Bitcoin's 98% long squeeze liquidates over $25 million, causing a rapid price drop below $30,000
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Bitcoin's 98% long squeeze liquidates over $25 million, causing a rapid price drop below $30,000

Crypto market tumbles as large sell order and macroeconomic factors trigger a massive liquidation event, leaving investors reeling Crypto market tumbles as large sell order and macroeconomic factors trigger a massive liquidation event, leaving investors reeling

Bitcoin (BTC) experienced a drop of more than 3% in just 15 minutes during European morning hours on Wednesday, taking the largest cryptocurrency by market capitalization below $30,000. It further declined to as low as $29,000, according to CoinDesk data. The sell-off did not appear to have an immediate fundamental reason, but an unusually large sell order on crypto exchange Binance and a higher-than-expected U.K. March inflation figure of over 10% may have influenced market sentiment.

Paolo Ardoino, the chief technology officer of Tether, the largest stablecoin by market capitalization, said that while the motto of crypto is "we are going to replace the banks," the industry is not there yet, and it may never reach that point. Major banks, such as JPMorgan Chase, Bank of New York Mellon, and ING, are turning most potential crypto-related customers away or working only with top-tier firms. These banks' policies have remained largely unchanged historically, with many citing the heightened money-laundering risk in the crypto sector and a lack of robust regulation as reasons for their caution.

Some large cryptocurrency companies, like Circle and Gemini, have ongoing relationships with U.S. banks, but securing a banking partner for smaller crypto startups can be challenging, according to Ricardo Mico, the U.S. CEO of Banxa, a payment and compliance infrastructure provider for crypto. Mico noted that there is a concern about the lack of banking partners available in the market, particularly for smaller and less-proven ventures.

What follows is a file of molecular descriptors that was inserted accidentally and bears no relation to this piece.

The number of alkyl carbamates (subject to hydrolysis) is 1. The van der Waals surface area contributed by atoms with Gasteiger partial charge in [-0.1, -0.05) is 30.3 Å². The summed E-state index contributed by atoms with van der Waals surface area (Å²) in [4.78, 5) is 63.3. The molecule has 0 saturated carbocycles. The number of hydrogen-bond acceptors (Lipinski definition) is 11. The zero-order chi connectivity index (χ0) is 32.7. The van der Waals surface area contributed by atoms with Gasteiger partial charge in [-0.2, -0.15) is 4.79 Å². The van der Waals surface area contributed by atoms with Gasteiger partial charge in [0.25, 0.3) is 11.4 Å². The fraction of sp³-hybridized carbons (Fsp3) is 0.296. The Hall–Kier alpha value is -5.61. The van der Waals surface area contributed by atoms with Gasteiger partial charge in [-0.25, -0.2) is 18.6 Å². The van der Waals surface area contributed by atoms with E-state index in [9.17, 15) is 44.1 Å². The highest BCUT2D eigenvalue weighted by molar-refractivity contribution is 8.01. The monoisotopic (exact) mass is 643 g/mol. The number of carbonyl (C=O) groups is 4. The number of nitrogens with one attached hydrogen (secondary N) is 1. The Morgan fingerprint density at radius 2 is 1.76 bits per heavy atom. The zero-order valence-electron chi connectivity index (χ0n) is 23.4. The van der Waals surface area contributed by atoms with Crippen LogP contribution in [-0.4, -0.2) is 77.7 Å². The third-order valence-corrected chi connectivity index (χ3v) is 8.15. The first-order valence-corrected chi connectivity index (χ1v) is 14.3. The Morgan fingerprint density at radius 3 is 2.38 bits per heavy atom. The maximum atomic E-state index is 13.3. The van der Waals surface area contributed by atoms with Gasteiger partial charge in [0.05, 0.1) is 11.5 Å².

The broader crypto market has also been affected, with Ether (ETH), Polygon (MATIC), Dogecoin (DOGE), and Solana (SOL) falling in the past 24 hours. Crypto firms have been left scrambling to find banking partners following the collapse of three crypto-friendly lenders in the U.S. last month, leading to concerns that their business will become concentrated in smaller financial institutions.

U.S. regulators have advised banks to be vigilant of liquidity risks arising from crypto-related deposits, which could be subject to rapid outflows if customers try to redeem their crypto assets for real money. Mainstream banks have become increasingly wary of crypto clients after a series of high-profile collapses and a lack of regulation.

Marcus Foster, head of crypto policy at Coadec, a body representing U.K. startups, said that crypto and Web3 startups are struggling to get a business bank account, with the issue becoming "significantly worse" recently. U.S. regulators are also concerned about the safety and soundness of bank business models that are highly focused on crypto clients, following the implosion of Silvergate Capital Corp, Signature Bank, and Silicon Valley Bank.

Joel Kruger, market strategist at LMAX Group, believes that the pullback in the crypto market is more a function of an overdue correction following impressive moves and possible profit-taking on broader risk-off flow in global markets than anything specific to cryptocurrencies.